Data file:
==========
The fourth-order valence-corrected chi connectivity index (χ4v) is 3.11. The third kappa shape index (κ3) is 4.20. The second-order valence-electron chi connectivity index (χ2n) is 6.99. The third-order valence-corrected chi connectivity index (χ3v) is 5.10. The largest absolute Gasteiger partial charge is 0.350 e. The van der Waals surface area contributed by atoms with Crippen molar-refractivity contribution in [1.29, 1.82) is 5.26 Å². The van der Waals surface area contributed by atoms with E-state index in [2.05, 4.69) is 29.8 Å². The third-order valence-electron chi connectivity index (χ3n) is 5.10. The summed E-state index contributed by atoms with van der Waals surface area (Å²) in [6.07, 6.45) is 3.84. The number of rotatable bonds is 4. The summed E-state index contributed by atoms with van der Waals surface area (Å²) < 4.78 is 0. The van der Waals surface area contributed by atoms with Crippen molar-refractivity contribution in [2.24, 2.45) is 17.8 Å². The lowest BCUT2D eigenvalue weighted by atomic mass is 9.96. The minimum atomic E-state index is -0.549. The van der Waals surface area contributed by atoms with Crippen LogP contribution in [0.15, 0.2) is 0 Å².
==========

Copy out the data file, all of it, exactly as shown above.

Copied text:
The fourth-order valence-corrected chi connectivity index (χ4v) is 3.11. The third kappa shape index (κ3) is 4.20. The second-order valence-electron chi connectivity index (χ2n) is 6.99. The third-order valence-corrected chi connectivity index (χ3v) is 5.10. The largest absolute Gasteiger partial charge is 0.350 e. The van der Waals surface area contributed by atoms with Crippen molar-refractivity contribution in [1.29, 1.82) is 5.26 Å². The van der Waals surface area contributed by atoms with E-state index in [2.05, 4.69) is 29.8 Å². The third-order valence-electron chi connectivity index (χ3n) is 5.10. The summed E-state index contributed by atoms with van der Waals surface area (Å²) in [6.07, 6.45) is 3.84. The number of rotatable bonds is 4. The summed E-state index contributed by atoms with van der Waals surface area (Å²) < 4.78 is 0. The van der Waals surface area contributed by atoms with Crippen molar-refractivity contribution in [2.24, 2.45) is 17.8 Å². The lowest BCUT2D eigenvalue weighted by atomic mass is 9.96. The minimum atomic E-state index is -0.549. The van der Waals surface area contributed by atoms with Crippen LogP contribution in [0.15, 0.2) is 0 Å².